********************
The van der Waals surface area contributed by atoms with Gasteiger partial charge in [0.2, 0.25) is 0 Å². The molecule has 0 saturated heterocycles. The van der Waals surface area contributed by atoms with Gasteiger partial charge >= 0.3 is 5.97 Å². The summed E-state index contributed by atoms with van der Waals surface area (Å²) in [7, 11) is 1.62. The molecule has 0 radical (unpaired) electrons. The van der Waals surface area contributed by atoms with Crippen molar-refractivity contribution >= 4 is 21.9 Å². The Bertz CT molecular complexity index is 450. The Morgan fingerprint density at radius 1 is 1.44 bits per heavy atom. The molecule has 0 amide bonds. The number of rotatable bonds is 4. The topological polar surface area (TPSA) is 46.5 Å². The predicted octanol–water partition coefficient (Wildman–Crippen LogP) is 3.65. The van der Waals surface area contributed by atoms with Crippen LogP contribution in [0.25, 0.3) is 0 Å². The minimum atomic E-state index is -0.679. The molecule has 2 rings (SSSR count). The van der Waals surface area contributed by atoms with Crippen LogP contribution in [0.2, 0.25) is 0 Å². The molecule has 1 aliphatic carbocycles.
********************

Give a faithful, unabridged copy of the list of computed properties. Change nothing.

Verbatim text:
The van der Waals surface area contributed by atoms with Gasteiger partial charge in [0.2, 0.25) is 0 Å². The molecule has 0 saturated heterocycles. The van der Waals surface area contributed by atoms with Gasteiger partial charge >= 0.3 is 5.97 Å². The summed E-state index contributed by atoms with van der Waals surface area (Å²) in [7, 11) is 1.62. The molecule has 0 radical (unpaired) electrons. The van der Waals surface area contributed by atoms with Crippen molar-refractivity contribution >= 4 is 21.9 Å². The Bertz CT molecular complexity index is 450. The Morgan fingerprint density at radius 1 is 1.44 bits per heavy atom. The molecule has 0 amide bonds. The number of rotatable bonds is 4. The topological polar surface area (TPSA) is 46.5 Å². The predicted octanol–water partition coefficient (Wildman–Crippen LogP) is 3.65. The van der Waals surface area contributed by atoms with Crippen LogP contribution in [0.25, 0.3) is 0 Å². The minimum atomic E-state index is -0.679. The molecule has 2 rings (SSSR count). The van der Waals surface area contributed by atoms with Crippen LogP contribution in [0.2, 0.25) is 0 Å². The molecule has 1 aliphatic carbocycles.